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If your organization operates on a calendar fiscal year you've likely completed all of the heavy lifting required to put your strategic plan in place for 2014. All that's left now is for you to execute on the plan that you've spent the past couple of months sweating over. There are two components that lead to the ability to execute on a plan. The first is coaching (otherwise known as performance management) and the second is the talent you have available to you. Assuming you can coach, the big question you have to answer is whether or not you've got the necessary talent in the organization to be able to make good on the promises that are contained in that document you’re willing to sign off on.



Experience has shown that a major strategic planning gap is often the growth expectations that are embodied by top line revenue growth. For many organizations lofty projections top line revenue projections are supported by nothing more than increased headcount. If you’ve convinced yourself that it is just a numbers game you’re likely in for a rude awakening. In the words of Rick Page, hope is not a strategy. The likelihood of a team of Clydesdale’s that are suited for farming turning into a team of thoroughbreds capable of hunting between now and next year is slim indeed. So what’s a sales leader to do?

Talent mapping has become a significant differentiator between the leaders and the rest of the pack. In this hyper-competitive business environment a talent inventory is an extremely powerful tool for getting the right people in the right places as the right time. The goal is to acquire and retain the most productive employees and remove lower performers. The most important forecasts are for those positions and skills that will be central to the organization’s intended strategic direction. If you’re projecting top line revenue growth clearly the capability of your sales team is going to have significant strategic impact. Jim Robbins, the former president and CEO of Cox Communications, put it this way: “We spend four months of the year on the budget process, but we hardly spend any time talking about our talent, our strengths and how to leverage them, our talent needs and how to build them. Everyone is held accountable for their budget, but no one is held accountable for the strength of their talent pool. Isn’t it the talent we have in each unit that drives our results? Aren’t we missing something?”

Understanding the knowledge, skills and abilities that are required for success in any role has really become the table stakes in the game of poker that is taking place when it comes to acquiring, retaining and developing the talent that you and your organization needs. A strong case has already been made that understanding and aligning the behaviours that support those KSA’s are important for every role in the organization. When it comes to the strategic roles for your organization (like sales and leadership), it is also critical to understand mental acuity and emotional intelligence.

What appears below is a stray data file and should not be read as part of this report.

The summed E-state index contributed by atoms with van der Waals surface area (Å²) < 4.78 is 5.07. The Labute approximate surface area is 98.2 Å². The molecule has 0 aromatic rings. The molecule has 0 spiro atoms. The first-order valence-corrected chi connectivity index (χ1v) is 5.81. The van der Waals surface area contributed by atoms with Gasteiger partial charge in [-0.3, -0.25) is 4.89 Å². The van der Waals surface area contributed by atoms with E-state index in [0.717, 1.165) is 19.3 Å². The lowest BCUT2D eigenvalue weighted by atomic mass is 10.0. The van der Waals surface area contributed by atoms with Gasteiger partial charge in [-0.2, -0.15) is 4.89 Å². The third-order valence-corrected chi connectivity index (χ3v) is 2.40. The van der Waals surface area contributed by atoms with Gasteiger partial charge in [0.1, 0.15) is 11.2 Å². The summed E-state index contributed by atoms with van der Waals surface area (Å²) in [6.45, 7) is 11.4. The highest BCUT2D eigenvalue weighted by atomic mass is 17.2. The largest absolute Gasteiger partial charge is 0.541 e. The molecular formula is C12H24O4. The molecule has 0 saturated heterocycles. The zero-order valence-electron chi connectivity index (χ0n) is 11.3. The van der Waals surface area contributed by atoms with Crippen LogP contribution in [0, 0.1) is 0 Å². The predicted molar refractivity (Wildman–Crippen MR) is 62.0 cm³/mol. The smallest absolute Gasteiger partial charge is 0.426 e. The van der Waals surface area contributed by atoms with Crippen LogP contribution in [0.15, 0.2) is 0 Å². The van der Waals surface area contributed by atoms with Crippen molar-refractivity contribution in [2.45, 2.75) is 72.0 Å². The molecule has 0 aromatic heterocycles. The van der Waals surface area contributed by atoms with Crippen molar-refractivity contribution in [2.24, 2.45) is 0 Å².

Great coaches have ways of plugging the right people into the right roles and using systems that set them up for success. If you capture behavioural information from a pre-employment assessment do you continue to use that information to support the following?

  • Coaching
  • Development
  • Building effective teams
  • Succession management

If your organization doesn’t capture behavioural, cognitive or emotional intelligence data with respect to the most strategic roles in your organization, you are really relying on judgements that started being formed within the first 100 milliseconds of meeting every member of your team. In their 2006 study, Todorov and Willis found that trait judgments based on trait inferences from facial appearance were highly reliable. The reliability scores from three different study groups were .97, .96, and .95 for attractiveness; .94, .91, and .89 for likeability; .92, .92, and .92 for trustworthiness; .85, .91, and .96 for competence; and .87, .75, and .89 for aggressiveness.

I don’t know about you, but if I’m putting my name on a strategic plan for 2014 I want to base the talent assessment for my team and organization on more than a 100ms exchange someone had with a candidate. What about the interview you say? Don’t forget that Hunter and Hunter determined that as a predictor of performance the interview was .19 reliable. Makes you think doesn’t it? When was the last time you took a talent inventory for your team or organization?
 


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